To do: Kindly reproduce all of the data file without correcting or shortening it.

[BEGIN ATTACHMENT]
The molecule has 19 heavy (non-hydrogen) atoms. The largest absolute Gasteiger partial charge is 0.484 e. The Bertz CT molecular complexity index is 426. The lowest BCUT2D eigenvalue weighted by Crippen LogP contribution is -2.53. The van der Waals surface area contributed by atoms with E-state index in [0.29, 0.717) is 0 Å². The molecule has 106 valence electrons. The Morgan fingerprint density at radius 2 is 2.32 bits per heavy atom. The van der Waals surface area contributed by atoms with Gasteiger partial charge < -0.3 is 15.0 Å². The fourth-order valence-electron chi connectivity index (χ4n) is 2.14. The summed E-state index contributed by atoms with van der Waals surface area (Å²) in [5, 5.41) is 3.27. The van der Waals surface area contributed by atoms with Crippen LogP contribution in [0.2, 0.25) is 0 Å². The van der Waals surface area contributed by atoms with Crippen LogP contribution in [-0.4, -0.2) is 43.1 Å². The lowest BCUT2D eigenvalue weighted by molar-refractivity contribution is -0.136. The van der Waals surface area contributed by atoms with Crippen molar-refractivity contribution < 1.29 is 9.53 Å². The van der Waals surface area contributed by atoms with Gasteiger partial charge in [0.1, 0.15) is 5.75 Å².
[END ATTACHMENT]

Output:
The molecule has 19 heavy (non-hydrogen) atoms. The largest absolute Gasteiger partial charge is 0.484 e. The Bertz CT molecular complexity index is 426. The lowest BCUT2D eigenvalue weighted by Crippen LogP contribution is -2.53. The van der Waals surface area contributed by atoms with E-state index in [0.29, 0.717) is 0 Å². The molecule has 106 valence electrons. The Morgan fingerprint density at radius 2 is 2.32 bits per heavy atom. The van der Waals surface area contributed by atoms with Gasteiger partial charge < -0.3 is 15.0 Å². The fourth-order valence-electron chi connectivity index (χ4n) is 2.14. The summed E-state index contributed by atoms with van der Waals surface area (Å²) in [5, 5.41) is 3.27. The van der Waals surface area contributed by atoms with Crippen LogP contribution in [0.2, 0.25) is 0 Å². The van der Waals surface area contributed by atoms with Crippen LogP contribution in [-0.4, -0.2) is 43.1 Å². The lowest BCUT2D eigenvalue weighted by molar-refractivity contribution is -0.136. The van der Waals surface area contributed by atoms with Crippen molar-refractivity contribution < 1.29 is 9.53 Å². The van der Waals surface area contributed by atoms with Gasteiger partial charge in [0.1, 0.15) is 5.75 Å².